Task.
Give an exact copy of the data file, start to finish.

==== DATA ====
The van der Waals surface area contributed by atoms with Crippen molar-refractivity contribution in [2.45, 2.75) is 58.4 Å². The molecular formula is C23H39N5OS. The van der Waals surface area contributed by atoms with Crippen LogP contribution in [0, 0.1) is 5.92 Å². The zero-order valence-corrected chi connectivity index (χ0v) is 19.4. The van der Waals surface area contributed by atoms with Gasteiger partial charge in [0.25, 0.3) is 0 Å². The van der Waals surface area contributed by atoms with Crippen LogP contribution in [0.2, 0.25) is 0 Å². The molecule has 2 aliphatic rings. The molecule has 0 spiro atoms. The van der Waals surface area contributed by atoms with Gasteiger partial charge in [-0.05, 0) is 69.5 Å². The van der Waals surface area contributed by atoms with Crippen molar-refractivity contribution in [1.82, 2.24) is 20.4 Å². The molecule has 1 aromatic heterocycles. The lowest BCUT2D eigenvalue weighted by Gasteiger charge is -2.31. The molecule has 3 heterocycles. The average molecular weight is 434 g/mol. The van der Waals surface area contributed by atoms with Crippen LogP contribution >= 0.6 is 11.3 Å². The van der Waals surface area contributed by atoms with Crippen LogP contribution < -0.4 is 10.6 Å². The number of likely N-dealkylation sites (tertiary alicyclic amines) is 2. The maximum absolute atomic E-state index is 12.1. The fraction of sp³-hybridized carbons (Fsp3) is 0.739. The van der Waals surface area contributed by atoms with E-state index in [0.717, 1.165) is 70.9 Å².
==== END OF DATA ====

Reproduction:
The van der Waals surface area contributed by atoms with Crippen molar-refractivity contribution in [2.45, 2.75) is 58.4 Å². The molecular formula is C23H39N5OS. The van der Waals surface area contributed by atoms with Crippen LogP contribution in [0, 0.1) is 5.92 Å². The zero-order valence-corrected chi connectivity index (χ0v) is 19.4. The van der Waals surface area contributed by atoms with Gasteiger partial charge in [0.25, 0.3) is 0 Å². The van der Waals surface area contributed by atoms with Crippen LogP contribution in [0.2, 0.25) is 0 Å². The molecule has 2 aliphatic rings. The molecule has 0 spiro atoms. The van der Waals surface area contributed by atoms with Gasteiger partial charge in [-0.05, 0) is 69.5 Å². The van der Waals surface area contributed by atoms with Crippen molar-refractivity contribution in [1.82, 2.24) is 20.4 Å². The molecule has 1 aromatic heterocycles. The lowest BCUT2D eigenvalue weighted by Gasteiger charge is -2.31. The molecule has 3 heterocycles. The average molecular weight is 434 g/mol. The van der Waals surface area contributed by atoms with Crippen LogP contribution >= 0.6 is 11.3 Å². The van der Waals surface area contributed by atoms with Crippen LogP contribution < -0.4 is 10.6 Å². The number of likely N-dealkylation sites (tertiary alicyclic amines) is 2. The maximum absolute atomic E-state index is 12.1. The fraction of sp³-hybridized carbons (Fsp3) is 0.739. The van der Waals surface area contributed by atoms with E-state index in [0.717, 1.165) is 70.9 Å².